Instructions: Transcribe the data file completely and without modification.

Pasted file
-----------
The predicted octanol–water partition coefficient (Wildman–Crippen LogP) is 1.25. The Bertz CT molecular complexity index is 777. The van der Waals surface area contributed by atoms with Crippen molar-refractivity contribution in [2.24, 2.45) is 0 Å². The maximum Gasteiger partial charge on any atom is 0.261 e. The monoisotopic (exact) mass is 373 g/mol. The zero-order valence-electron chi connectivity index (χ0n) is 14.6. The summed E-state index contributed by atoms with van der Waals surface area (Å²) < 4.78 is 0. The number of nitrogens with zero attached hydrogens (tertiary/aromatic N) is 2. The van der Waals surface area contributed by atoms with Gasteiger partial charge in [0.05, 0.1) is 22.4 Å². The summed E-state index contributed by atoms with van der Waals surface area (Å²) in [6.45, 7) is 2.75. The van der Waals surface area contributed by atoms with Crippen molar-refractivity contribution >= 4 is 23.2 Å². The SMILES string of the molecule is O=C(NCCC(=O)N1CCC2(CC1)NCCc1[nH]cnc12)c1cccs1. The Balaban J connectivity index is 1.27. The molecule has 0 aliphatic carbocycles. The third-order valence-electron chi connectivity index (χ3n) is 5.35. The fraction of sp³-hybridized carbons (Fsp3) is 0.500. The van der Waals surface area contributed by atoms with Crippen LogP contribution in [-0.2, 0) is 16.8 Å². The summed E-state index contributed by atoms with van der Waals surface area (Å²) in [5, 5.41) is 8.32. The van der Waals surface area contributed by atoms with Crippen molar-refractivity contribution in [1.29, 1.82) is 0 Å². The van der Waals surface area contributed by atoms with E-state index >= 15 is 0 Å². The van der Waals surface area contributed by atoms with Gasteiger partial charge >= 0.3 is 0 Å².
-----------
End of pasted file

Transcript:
The predicted octanol–water partition coefficient (Wildman–Crippen LogP) is 1.25. The Bertz CT molecular complexity index is 777. The van der Waals surface area contributed by atoms with Crippen molar-refractivity contribution in [2.24, 2.45) is 0 Å². The maximum Gasteiger partial charge on any atom is 0.261 e. The monoisotopic (exact) mass is 373 g/mol. The zero-order valence-electron chi connectivity index (χ0n) is 14.6. The summed E-state index contributed by atoms with van der Waals surface area (Å²) < 4.78 is 0. The number of nitrogens with zero attached hydrogens (tertiary/aromatic N) is 2. The van der Waals surface area contributed by atoms with Gasteiger partial charge in [0.05, 0.1) is 22.4 Å². The summed E-state index contributed by atoms with van der Waals surface area (Å²) in [6.45, 7) is 2.75. The van der Waals surface area contributed by atoms with Crippen molar-refractivity contribution >= 4 is 23.2 Å². The SMILES string of the molecule is O=C(NCCC(=O)N1CCC2(CC1)NCCc1[nH]cnc12)c1cccs1. The Balaban J connectivity index is 1.27. The molecule has 0 aliphatic carbocycles. The third-order valence-electron chi connectivity index (χ3n) is 5.35. The fraction of sp³-hybridized carbons (Fsp3) is 0.500. The van der Waals surface area contributed by atoms with Crippen LogP contribution in [-0.2, 0) is 16.8 Å². The summed E-state index contributed by atoms with van der Waals surface area (Å²) in [5, 5.41) is 8.32. The van der Waals surface area contributed by atoms with Crippen molar-refractivity contribution in [1.29, 1.82) is 0 Å². The van der Waals surface area contributed by atoms with E-state index >= 15 is 0 Å². The van der Waals surface area contributed by atoms with Gasteiger partial charge >= 0.3 is 0 Å².